By David Stafford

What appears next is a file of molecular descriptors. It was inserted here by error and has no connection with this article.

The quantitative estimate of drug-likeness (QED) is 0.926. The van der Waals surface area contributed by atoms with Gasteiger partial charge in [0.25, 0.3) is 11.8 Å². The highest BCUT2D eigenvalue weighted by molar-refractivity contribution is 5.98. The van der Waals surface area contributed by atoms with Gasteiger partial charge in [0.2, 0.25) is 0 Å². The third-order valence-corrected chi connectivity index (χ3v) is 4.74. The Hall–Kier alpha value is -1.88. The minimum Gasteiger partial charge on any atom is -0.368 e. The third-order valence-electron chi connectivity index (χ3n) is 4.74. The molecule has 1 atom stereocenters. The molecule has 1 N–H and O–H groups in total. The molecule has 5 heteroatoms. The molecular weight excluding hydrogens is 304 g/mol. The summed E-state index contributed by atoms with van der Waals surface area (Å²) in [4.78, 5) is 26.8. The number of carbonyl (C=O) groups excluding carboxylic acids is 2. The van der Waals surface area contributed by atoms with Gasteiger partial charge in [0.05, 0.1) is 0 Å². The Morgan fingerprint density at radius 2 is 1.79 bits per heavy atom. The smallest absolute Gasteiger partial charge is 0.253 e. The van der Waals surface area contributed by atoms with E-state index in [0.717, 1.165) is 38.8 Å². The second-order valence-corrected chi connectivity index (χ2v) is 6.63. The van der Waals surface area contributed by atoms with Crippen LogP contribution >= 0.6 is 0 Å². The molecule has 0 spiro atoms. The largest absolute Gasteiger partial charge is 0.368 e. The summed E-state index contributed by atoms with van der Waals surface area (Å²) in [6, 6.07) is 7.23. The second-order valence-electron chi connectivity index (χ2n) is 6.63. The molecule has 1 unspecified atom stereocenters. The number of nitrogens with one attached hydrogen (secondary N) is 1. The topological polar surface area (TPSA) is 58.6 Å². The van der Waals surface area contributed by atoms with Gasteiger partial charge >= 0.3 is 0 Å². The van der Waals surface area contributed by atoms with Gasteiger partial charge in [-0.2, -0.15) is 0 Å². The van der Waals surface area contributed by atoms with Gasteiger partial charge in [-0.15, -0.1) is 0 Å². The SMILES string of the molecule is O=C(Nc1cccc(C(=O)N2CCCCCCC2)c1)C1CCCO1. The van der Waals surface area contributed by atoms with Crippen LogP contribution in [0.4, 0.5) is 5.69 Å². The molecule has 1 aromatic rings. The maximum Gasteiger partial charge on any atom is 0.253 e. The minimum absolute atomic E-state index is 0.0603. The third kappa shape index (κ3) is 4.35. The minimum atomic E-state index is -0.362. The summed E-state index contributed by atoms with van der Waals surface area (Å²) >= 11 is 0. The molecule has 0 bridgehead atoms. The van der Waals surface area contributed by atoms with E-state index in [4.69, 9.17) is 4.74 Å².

Winston Churchill believed passionately in the value of secret intelligence - in times of war, of course, but also in times of peace. As a young correspondent and soldier in Cuba and South Africa, he experienced its worth first hand. As wartime Prime Minister, he built a centralized intelligence community, responded daily to raw "Ultra" reports, created the Special Operations Executive to work behind enemy lines and, with Roosevelt, built the intelligence alliance that endures to this day. With detail about the secret world of agents and double agents this work traces Churchill's connections from his days as a member of the Cabinet that established the Secret Service to the war years, when his extensive network provided him with superior information. Both an account of the origins and inner workings of modern intelligence agencies and a study of Churchill and his role in their development, this volume is a contribution to the study of modern and military history and a key to understanding Churchill himself.